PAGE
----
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NYCweatherNOW

December 2019

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3 minutes ago, PB-99 said:

 

Colts Neck has 6 in December as does PSV out on Long Island, and I believe UNC in Staten Island has 4.5 , all AN.  The city was jumped twice.

Not saying it was snowy by any means and my Dec departure is plus 1 as is my Jan departure. ( Feb was always my best month ).

But the main issue is the ridge is too far west, we don`t have a fast PAC like last year and the result is the same but how we are getting there is different. 

Snowfall totals from NYC out along the South Shore of Long Island were on the low side this month. The Pacific Jet has still been very fast with the record low pressure in California and rainfall in Seattle. The mean Pacific ridge position has been stuck north of Hawaii since last winter. Maybe we need a stronger El Niño development down the line to flip the Pacific out of this stagnant pattern. But it seems like all the warm PAC SSTs west of the DL are mismatched with the  El Niño development. Those same warm WPAC SSTs amp up the MJO in the unfavorable phases.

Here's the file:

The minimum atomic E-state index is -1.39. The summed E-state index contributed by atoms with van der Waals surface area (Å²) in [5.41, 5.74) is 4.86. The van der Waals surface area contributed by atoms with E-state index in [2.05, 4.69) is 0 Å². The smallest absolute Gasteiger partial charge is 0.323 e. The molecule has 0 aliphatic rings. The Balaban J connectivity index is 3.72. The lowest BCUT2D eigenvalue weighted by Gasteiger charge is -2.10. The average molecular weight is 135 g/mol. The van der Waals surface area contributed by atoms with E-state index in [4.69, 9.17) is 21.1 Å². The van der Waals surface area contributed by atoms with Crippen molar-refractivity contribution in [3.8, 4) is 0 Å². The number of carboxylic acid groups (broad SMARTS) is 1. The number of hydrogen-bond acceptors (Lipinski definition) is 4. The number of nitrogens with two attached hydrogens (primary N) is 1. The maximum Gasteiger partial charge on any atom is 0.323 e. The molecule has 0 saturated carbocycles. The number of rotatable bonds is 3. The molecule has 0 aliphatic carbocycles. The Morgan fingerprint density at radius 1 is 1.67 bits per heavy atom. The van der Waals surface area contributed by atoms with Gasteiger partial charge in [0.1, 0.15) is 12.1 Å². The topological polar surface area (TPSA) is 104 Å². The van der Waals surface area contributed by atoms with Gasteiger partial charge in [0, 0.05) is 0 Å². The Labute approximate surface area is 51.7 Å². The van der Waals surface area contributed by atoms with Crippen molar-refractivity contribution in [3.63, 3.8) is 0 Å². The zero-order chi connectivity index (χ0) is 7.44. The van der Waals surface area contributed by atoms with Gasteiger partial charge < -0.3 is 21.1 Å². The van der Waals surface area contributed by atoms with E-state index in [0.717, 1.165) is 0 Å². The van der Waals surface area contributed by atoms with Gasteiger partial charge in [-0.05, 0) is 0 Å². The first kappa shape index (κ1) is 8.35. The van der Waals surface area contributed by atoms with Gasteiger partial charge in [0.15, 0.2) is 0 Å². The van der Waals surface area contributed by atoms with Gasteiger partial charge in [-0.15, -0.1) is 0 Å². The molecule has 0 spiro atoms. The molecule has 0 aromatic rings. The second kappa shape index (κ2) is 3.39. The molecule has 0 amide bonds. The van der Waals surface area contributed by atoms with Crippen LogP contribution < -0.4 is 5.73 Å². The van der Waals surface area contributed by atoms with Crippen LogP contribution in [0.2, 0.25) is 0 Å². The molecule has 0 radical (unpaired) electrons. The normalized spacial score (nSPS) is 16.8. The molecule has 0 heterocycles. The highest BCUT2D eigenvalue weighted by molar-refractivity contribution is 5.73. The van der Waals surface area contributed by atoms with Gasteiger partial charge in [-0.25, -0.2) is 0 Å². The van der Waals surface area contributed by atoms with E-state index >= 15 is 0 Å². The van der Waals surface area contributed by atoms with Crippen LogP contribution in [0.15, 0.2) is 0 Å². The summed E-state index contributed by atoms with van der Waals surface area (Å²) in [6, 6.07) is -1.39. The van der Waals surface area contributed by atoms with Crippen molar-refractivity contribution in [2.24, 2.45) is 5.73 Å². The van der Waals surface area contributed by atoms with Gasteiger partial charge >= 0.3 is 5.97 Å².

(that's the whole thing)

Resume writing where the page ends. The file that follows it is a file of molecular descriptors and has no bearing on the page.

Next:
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1 hour ago, SnoSki14 said:

Yeah March, given how eerily identical the pattern progression has been I'd be shocked if March/April weren't cold/wet.

Last spring was a disaster. We were having cold, seriously cold, rains in May. I didn't plant until June, and that's really late for me. As an aside it was the best year I've ever had for sweet banana peppers, my freezer is stuffed with them. Picked em right up until the first hard frost in Nov.